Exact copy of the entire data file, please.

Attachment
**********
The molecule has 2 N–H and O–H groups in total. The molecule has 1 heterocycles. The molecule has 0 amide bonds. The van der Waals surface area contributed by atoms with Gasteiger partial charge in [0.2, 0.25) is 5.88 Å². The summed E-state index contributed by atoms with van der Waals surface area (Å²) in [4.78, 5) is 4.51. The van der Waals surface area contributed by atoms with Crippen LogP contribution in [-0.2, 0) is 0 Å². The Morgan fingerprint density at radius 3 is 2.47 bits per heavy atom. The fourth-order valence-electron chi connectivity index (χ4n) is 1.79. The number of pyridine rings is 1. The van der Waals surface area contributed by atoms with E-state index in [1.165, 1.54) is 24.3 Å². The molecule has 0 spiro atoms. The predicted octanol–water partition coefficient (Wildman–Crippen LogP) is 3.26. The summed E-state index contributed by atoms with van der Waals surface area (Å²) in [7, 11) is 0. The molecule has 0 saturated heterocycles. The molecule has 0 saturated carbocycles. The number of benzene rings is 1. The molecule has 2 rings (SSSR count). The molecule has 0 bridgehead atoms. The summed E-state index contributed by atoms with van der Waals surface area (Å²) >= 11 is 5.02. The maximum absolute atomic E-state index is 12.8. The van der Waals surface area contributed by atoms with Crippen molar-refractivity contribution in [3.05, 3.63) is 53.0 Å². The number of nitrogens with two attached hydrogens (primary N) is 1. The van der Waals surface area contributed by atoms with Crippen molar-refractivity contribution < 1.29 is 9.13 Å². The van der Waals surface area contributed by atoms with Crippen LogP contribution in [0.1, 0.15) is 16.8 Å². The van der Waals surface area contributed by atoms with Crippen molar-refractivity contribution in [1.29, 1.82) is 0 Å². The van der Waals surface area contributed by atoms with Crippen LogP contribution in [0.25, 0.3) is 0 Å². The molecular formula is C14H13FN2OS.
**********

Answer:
The molecule has 2 N–H and O–H groups in total. The molecule has 1 heterocycles. The molecule has 0 amide bonds. The van der Waals surface area contributed by atoms with Gasteiger partial charge in [0.2, 0.25) is 5.88 Å². The summed E-state index contributed by atoms with van der Waals surface area (Å²) in [4.78, 5) is 4.51. The van der Waals surface area contributed by atoms with Crippen LogP contribution in [-0.2, 0) is 0 Å². The Morgan fingerprint density at radius 3 is 2.47 bits per heavy atom. The fourth-order valence-electron chi connectivity index (χ4n) is 1.79. The number of pyridine rings is 1. The van der Waals surface area contributed by atoms with E-state index in [1.165, 1.54) is 24.3 Å². The molecule has 0 spiro atoms. The predicted octanol–water partition coefficient (Wildman–Crippen LogP) is 3.26. The summed E-state index contributed by atoms with van der Waals surface area (Å²) in [7, 11) is 0. The molecule has 0 saturated heterocycles. The molecule has 0 saturated carbocycles. The number of benzene rings is 1. The molecule has 2 rings (SSSR count). The molecule has 0 bridgehead atoms. The summed E-state index contributed by atoms with van der Waals surface area (Å²) >= 11 is 5.02. The maximum absolute atomic E-state index is 12.8. The van der Waals surface area contributed by atoms with Crippen molar-refractivity contribution in [3.05, 3.63) is 53.0 Å². The number of nitrogens with two attached hydrogens (primary N) is 1. The van der Waals surface area contributed by atoms with Crippen molar-refractivity contribution < 1.29 is 9.13 Å². The van der Waals surface area contributed by atoms with Crippen LogP contribution in [0.1, 0.15) is 16.8 Å². The van der Waals surface area contributed by atoms with Crippen molar-refractivity contribution in [1.29, 1.82) is 0 Å². The van der Waals surface area contributed by atoms with Crippen LogP contribution in [0.25, 0.3) is 0 Å². The molecular formula is C14H13FN2OS.